The chairman of the world’s largest meat producer, JBS, has stepped down, weeks after telling prosecutors his company bribed Brazilian politicians, including President Michel Temer, in exchange for taxpayer-subsidised loans and other favours.
Joesley Batista, the youngest son of JBS’s founder and the architect of its blistering expansion into the US and other international markets, would be replaced immediately by board member Tarek Farahat, the company said.
The resignation deepens the uncertainty around JBS, Brazil’s second-largest non-financial firm by revenue. Over the past 15 years, the company has transformed itself from a relatively unknown firm outside Brazil into the owner of popular US brands such as Pilgrim’s Pride.
The company also supplies meat globally to restaurant chains, including McDonald’s, Burger King, Subway, Outback Steakhouse, KFC and Wendy’s.
“We will work hard to restore trust with the market and protect the more than 235,000 families that are part of JBS,” Mr Farahat said. “There is a significant amount of work to be done in order to regain the trust of our stakeholders.”
Mr. Batista stepped down a week after prosecutors disclosed the contents of a plea deal he and his older brother, JBS CEO Wesley Batista, struck with authorities in April as part of the country’s sprawling anti-corruption investigation.
The company declined to say why Wesley Batista remained CEO. A source said that of the two brothers, Joesley Batista dealt more regularly with Brazilian politicians.
In exchange for being spared jail time, the brothers and other high-level company officials admitted to paying about $US150 million — mostly in bribes — to nearly 2000 Brazilian politicians, including Brazil’s past three presidents, according to the plea deal.
The allegations were a bombshell in Brazil and prompted calls for the ouster of Mr Temer. The Brazilian president has denied the allegations.
“Companies like JBS … were essentially criminal organisations with a corporate facade,” said Paulo Sotero, director of the Brazil Institute at the Wilson Centre.
A fine of 11.2 billion reals demanded of JBS’s holding company by Brazilian prosecutors threatens to drive up the firm’s already-high debt levels, prompting ratings firms Fitch Ratings and Moody’s Investors Service to downgrade its credit rating on May 22.
Brazilian bankers said they were already getting calls from international investors eyeing the assets of JBS and its parent company.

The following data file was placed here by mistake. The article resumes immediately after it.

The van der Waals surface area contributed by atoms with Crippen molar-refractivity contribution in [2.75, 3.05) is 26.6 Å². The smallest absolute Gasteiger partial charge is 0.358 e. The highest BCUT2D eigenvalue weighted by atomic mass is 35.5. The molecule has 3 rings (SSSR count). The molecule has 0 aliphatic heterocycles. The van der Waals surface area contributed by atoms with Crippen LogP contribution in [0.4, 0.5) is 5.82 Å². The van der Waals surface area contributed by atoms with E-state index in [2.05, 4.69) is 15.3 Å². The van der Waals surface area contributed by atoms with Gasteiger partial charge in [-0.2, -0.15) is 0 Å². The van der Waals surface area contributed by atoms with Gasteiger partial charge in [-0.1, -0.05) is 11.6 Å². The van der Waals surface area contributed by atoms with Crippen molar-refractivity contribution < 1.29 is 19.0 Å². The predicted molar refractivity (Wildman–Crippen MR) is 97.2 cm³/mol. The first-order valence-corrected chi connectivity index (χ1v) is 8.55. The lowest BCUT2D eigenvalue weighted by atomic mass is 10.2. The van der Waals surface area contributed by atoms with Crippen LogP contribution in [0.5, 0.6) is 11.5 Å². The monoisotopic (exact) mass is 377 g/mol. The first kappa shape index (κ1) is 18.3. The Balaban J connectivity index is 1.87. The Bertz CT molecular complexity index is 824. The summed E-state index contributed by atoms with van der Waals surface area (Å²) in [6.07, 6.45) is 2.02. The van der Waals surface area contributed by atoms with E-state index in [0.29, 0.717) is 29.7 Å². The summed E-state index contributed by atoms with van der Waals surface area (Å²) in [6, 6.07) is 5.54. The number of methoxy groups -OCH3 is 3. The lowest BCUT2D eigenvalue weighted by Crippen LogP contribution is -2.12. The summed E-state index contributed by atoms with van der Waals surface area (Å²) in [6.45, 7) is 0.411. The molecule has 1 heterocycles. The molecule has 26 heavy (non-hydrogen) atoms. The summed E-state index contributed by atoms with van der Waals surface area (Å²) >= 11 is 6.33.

For a company once hailed as a Brazilian national champion and the face of the country’s bright future, the Batista brothers’ testimony laid bare the dark side of JBS’s rise, where cozy ties to politicians gave the company cheap credit and friendly regulation. Billions of dollars in subsidised loans from BNDES, Brazil’s giant development bank, left JBS with a sprawling business empire. The meatpacker’s revenues exploded from $US1.8 billion in 2006 to $US49bn last year.
The Batista family’s holding company, J & F Investimentos — named for Joesley and Wesley’s parents, Jose and Flora — also owns a bank, one of Brazil’s largest dairy brands, a cleaning-products company, a paper and pulp company, a power plant, and Havaianas, the brand of rubber thongs imprinted with the Brazilian flag that are sold around the world.
As it swallowed up competitors, JBS became a virtual monopoly in parts of Brazil’s interior, able to squeeze ranchers for lower prices on their cattle. But unlike US authorities, who blocked JBS’s attempted acquisition of National Beef Packing Co in 2008 on antitrust grounds, Brazil’s government actively facilitated the company’s consolidation at home and abroad.
BNDES loans facilitated the acquisition of Swift Foods in 2007, then the third-largest beef packer in the US. The following year JBS bought Smithfield Beef Group, the nation’s fifth-largest beef packer. And in 2009 it acquired Pilgrim’s Pride, the second-largest chicken processor in the US, as well as one of Brazil’s largest beef firms.
As JBS stormed the international stage, its investors were often bemused by the Batista family’s folksiness.
Pedro Herrera, who covered JBS for years as an analyst for HSBC, recalled a big cocktail party the company held at the Time Warner Center in New York City, many years ago. The analysts and investors all wore nice suits. Joesley showed up in jeans and unshaven.